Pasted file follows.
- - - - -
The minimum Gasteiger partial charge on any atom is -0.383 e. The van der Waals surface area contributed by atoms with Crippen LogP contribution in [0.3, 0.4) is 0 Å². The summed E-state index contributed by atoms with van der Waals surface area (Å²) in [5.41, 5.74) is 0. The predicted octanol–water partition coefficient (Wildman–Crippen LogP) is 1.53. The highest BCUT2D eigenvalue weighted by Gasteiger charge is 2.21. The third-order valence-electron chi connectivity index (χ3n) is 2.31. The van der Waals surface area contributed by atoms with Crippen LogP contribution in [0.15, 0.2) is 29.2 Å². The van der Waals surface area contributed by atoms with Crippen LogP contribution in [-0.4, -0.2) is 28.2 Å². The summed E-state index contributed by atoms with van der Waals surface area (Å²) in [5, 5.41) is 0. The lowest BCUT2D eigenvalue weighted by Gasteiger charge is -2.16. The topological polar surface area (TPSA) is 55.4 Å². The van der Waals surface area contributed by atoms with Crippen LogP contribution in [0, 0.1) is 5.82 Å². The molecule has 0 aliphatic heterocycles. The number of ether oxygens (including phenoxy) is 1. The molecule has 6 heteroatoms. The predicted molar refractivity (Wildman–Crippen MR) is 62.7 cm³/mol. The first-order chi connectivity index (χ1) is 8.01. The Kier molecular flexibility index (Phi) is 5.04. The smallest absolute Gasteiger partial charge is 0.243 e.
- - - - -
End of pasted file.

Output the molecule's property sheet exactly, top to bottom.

The minimum Gasteiger partial charge on any atom is -0.383 e. The van der Waals surface area contributed by atoms with Crippen LogP contribution in [0.3, 0.4) is 0 Å². The summed E-state index contributed by atoms with van der Waals surface area (Å²) in [5.41, 5.74) is 0. The predicted octanol–water partition coefficient (Wildman–Crippen LogP) is 1.53. The highest BCUT2D eigenvalue weighted by Gasteiger charge is 2.21. The third-order valence-electron chi connectivity index (χ3n) is 2.31. The van der Waals surface area contributed by atoms with Crippen LogP contribution in [0.15, 0.2) is 29.2 Å². The van der Waals surface area contributed by atoms with Crippen LogP contribution in [-0.4, -0.2) is 28.2 Å². The summed E-state index contributed by atoms with van der Waals surface area (Å²) in [5, 5.41) is 0. The lowest BCUT2D eigenvalue weighted by Gasteiger charge is -2.16. The topological polar surface area (TPSA) is 55.4 Å². The van der Waals surface area contributed by atoms with Crippen LogP contribution in [0, 0.1) is 5.82 Å². The molecule has 0 aliphatic heterocycles. The number of ether oxygens (including phenoxy) is 1. The molecule has 6 heteroatoms. The predicted molar refractivity (Wildman–Crippen MR) is 62.7 cm³/mol. The first-order chi connectivity index (χ1) is 8.01. The Kier molecular flexibility index (Phi) is 5.04. The smallest absolute Gasteiger partial charge is 0.243 e.